After Amityville Island and Shark Encounters of the Third Kind, there was a rumour going around that sharks were planning to take out a restraining order against Mark Polonia. It must have been denied because now he’s back with Virus Shark. Yes, a mash-up of pandemic thriller and shark attack horror. Can he surprise me like he did with Return to Splatter Farm, or will this be the second bad shark movie after Killer Shark I’ve seen in a week?
As a result of a shark attack off the Australian coast, SHVID-1 is spread from sharks to humans. As a result of people’s unwillingness to stay away from the beaches, it soon becomes a pandemic. Now the five crewmembers of the underwater Cygnus Research Facility are Earth’s last hope. Shark expert Kristi (Jamie Morgan, Arbor Day), security goon Duke (Ken Van Sant, Sharkenstien), Greg (James Carolus, It Kills, Land Shark) the disease specialist, chief engineer D’Amato (Steve Diasparra, Frozen Sasquatch, Queen Crab), and Anne (Danielle Donahue, Survival Knife, Muckman), another researcher. They all report to Shannon Muldoon (Sarah Duterte) who is back on dry land.
Despite what could be a breakthrough, things don’t look good, however. The sharks they have for research are becoming more aggressive and Rikter has found seawater leaking in. And tensions among the researchers are about at the boiling point. Then, within minutes of each other, the cadaver Anne is studying mutates and attacks her. And Duke is bitten by an infected shark.
Virus Shark is actually an amusing blend of everything from Deep Blue Sea to Deepstar Six, Warning Sign and cannibal films. The script, credited to Aaron Drake is just silly enough that you don’t expect it to make a hell of a lot of sense. And it doesn’t, but it stays just coherent enough that it doesn’t contradict itself either.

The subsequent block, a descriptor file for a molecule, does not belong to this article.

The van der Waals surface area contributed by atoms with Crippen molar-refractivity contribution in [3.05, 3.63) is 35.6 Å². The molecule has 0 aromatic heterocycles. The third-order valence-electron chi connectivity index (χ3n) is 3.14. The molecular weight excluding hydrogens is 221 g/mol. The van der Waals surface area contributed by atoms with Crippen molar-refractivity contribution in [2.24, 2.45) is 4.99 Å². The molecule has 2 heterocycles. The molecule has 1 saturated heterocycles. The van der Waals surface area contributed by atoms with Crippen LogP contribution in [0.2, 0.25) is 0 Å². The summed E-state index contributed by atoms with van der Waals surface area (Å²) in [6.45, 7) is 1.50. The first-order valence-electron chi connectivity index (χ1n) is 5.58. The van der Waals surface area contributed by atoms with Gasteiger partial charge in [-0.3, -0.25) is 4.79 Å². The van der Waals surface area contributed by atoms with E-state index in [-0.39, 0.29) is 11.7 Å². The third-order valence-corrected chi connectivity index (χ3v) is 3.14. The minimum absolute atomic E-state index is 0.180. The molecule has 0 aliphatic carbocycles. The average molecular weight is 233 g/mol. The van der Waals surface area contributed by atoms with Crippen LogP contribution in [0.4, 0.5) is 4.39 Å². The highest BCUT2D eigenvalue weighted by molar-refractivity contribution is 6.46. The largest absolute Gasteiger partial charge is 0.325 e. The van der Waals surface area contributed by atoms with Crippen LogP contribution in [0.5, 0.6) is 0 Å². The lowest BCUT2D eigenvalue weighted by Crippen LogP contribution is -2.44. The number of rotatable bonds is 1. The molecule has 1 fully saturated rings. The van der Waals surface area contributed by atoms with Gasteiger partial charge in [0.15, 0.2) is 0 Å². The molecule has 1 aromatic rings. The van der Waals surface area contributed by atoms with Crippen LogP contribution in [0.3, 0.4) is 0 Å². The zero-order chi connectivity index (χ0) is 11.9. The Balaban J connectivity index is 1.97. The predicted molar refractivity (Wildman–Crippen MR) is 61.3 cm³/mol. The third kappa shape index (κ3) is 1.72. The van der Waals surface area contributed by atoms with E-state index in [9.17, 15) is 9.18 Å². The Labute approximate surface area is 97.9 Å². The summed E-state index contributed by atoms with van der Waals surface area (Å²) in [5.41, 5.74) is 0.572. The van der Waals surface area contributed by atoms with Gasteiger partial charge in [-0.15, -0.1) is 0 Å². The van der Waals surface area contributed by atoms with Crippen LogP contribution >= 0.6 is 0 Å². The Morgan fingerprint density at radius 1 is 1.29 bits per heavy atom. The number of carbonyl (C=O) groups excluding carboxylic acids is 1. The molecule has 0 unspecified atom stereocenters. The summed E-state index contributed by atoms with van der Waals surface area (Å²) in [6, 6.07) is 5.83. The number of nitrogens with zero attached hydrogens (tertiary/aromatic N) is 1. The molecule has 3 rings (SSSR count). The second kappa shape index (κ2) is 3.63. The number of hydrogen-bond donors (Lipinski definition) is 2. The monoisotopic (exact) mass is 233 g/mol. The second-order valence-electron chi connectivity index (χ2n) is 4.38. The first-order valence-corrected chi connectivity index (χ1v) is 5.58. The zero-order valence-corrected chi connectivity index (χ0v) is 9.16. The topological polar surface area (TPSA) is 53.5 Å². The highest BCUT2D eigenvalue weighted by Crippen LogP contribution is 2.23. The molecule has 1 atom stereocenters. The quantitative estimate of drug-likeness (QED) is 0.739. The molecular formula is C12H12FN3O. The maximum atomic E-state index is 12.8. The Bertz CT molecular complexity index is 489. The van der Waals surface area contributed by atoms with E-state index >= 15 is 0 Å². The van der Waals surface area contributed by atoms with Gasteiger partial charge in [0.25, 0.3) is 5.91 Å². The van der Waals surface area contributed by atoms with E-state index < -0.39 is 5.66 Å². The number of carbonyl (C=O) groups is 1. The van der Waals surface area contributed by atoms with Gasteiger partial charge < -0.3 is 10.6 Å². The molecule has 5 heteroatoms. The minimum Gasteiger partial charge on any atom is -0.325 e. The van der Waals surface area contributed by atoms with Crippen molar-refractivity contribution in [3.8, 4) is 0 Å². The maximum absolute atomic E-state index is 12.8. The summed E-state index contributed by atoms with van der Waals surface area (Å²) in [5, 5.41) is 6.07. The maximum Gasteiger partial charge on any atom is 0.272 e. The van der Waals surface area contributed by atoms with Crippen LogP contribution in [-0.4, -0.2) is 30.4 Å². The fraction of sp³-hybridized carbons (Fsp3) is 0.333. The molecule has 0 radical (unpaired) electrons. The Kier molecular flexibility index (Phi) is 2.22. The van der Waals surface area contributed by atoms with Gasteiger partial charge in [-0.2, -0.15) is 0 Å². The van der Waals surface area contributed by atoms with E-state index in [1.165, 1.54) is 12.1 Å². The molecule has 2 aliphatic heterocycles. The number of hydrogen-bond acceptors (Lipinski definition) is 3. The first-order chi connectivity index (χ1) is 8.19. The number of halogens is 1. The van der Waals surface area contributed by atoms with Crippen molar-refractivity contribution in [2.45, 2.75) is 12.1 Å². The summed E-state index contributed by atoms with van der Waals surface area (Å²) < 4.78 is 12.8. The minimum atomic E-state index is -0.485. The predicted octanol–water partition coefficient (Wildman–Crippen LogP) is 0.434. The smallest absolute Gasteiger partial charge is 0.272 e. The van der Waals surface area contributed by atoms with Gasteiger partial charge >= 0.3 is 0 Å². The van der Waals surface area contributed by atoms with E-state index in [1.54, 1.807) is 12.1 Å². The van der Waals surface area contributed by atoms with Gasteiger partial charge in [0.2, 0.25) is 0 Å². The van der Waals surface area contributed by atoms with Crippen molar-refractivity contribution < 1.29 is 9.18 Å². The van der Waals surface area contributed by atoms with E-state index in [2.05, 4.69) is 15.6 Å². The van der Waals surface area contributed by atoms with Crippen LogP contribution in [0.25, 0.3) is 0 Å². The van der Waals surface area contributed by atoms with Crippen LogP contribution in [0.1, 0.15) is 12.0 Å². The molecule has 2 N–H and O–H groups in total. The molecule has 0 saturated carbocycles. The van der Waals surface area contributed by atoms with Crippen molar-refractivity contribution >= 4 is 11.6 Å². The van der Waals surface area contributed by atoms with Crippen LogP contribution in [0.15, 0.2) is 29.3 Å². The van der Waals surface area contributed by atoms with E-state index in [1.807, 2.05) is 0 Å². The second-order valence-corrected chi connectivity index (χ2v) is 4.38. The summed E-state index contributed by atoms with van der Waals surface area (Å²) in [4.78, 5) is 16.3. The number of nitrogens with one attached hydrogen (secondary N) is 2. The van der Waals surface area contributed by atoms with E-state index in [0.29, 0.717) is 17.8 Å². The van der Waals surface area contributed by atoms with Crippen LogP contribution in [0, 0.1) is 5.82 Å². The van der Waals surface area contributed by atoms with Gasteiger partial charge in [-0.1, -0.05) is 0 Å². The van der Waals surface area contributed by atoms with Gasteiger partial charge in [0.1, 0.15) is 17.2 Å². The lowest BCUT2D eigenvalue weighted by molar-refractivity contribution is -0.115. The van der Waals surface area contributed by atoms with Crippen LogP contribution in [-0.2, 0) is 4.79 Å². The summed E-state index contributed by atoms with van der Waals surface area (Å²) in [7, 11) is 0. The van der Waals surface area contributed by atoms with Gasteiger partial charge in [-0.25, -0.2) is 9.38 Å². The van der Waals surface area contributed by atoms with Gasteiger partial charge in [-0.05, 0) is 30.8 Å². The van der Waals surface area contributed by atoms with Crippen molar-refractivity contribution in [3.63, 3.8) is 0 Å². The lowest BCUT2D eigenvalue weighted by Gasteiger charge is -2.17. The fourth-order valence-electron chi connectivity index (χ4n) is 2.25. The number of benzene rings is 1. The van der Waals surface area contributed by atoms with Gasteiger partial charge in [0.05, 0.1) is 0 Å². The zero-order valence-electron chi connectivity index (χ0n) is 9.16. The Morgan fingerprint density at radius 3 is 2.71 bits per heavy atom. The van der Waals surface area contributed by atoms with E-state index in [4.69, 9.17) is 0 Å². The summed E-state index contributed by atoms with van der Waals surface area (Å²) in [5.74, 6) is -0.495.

This is a Mark Polonia film, so you can expect the usual lack of caring about details, however. Virus Shark’s undersea lab is obviously shot in a school, you can see kids’ artwork on the wall and the shark tank is a swimming pool. Not to mention an engineering room that’s obviously a low tech maintenance room.
The filmmakers had the good sense to get out of there fairly quickly and the last twenty or so minutes take place on dry land. But it’s obvious the survivors surfaced on the shore of a lake with the sound of the non-existent waves dubbed in. By now though that’s to be expected and probably part of the attraction to his fans.
The effects are also about what you would expect. The makeup for the mutated Ann is fairly good, though the mutants we se later are obviously rubber masks. Some of the miniature effects have the feel of 1960s Italian sci-fi films like Wild, Wild, Planet and Snow Beasts to them. It doesn’t mean they’re good, but it’s a nice bit of nostalgia for those of us who grew up watching them on TV.
As for the sharks, the CGI ones range from acceptable to laughable. The prop infected ones are just plain laughable. If you’re a fan of Polonia’s films you know to expect it, if not now you’ve been warned.
Virus Shark isn’t a great film, and no, it doesn’t measure up to Return to Splatter Farm. But it is entertaining and unlike so many of Polonia’s films, I didn’t have to fight the urge to turn it off either. SRS Cinema has released an extremely limited of Virus Shark Blu Rays and VHS tapes. There are a few left and you can order them from the SRS website. A wider release is planned for the spring, probably via Wild Eye.